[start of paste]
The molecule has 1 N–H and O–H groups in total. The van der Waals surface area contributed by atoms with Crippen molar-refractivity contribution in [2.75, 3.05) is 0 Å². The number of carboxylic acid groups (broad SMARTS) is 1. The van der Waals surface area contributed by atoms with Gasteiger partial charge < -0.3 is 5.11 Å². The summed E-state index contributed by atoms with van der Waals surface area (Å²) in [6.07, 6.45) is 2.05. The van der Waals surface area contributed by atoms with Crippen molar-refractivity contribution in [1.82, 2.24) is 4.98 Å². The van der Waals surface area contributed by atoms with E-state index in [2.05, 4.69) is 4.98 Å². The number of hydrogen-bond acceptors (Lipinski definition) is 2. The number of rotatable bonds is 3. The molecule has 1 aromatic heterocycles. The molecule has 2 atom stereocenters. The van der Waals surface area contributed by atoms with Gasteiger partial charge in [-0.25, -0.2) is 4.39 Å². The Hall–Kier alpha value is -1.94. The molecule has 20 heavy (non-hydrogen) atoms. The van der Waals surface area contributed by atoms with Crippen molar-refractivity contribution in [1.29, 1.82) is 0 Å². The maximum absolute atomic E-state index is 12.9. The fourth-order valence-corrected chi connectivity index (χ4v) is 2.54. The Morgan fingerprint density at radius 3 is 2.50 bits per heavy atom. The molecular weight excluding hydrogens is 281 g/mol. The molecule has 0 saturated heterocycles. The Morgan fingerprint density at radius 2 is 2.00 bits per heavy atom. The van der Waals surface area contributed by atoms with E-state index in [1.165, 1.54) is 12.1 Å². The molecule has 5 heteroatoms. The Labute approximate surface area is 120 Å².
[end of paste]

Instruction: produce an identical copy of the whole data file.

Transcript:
The molecule has 1 N–H and O–H groups in total. The van der Waals surface area contributed by atoms with Crippen molar-refractivity contribution in [2.75, 3.05) is 0 Å². The number of carboxylic acid groups (broad SMARTS) is 1. The van der Waals surface area contributed by atoms with Gasteiger partial charge < -0.3 is 5.11 Å². The summed E-state index contributed by atoms with van der Waals surface area (Å²) in [6.07, 6.45) is 2.05. The van der Waals surface area contributed by atoms with Crippen molar-refractivity contribution in [1.82, 2.24) is 4.98 Å². The van der Waals surface area contributed by atoms with E-state index in [2.05, 4.69) is 4.98 Å². The number of hydrogen-bond acceptors (Lipinski definition) is 2. The number of rotatable bonds is 3. The molecule has 1 aromatic heterocycles. The molecule has 2 atom stereocenters. The van der Waals surface area contributed by atoms with Gasteiger partial charge in [-0.25, -0.2) is 4.39 Å². The Hall–Kier alpha value is -1.94. The molecule has 20 heavy (non-hydrogen) atoms. The van der Waals surface area contributed by atoms with Crippen molar-refractivity contribution in [1.29, 1.82) is 0 Å². The maximum absolute atomic E-state index is 12.9. The fourth-order valence-corrected chi connectivity index (χ4v) is 2.54. The Morgan fingerprint density at radius 3 is 2.50 bits per heavy atom. The molecular weight excluding hydrogens is 281 g/mol. The molecule has 0 saturated heterocycles. The Morgan fingerprint density at radius 2 is 2.00 bits per heavy atom. The van der Waals surface area contributed by atoms with E-state index in [1.165, 1.54) is 12.1 Å². The molecule has 5 heteroatoms. The Labute approximate surface area is 120 Å².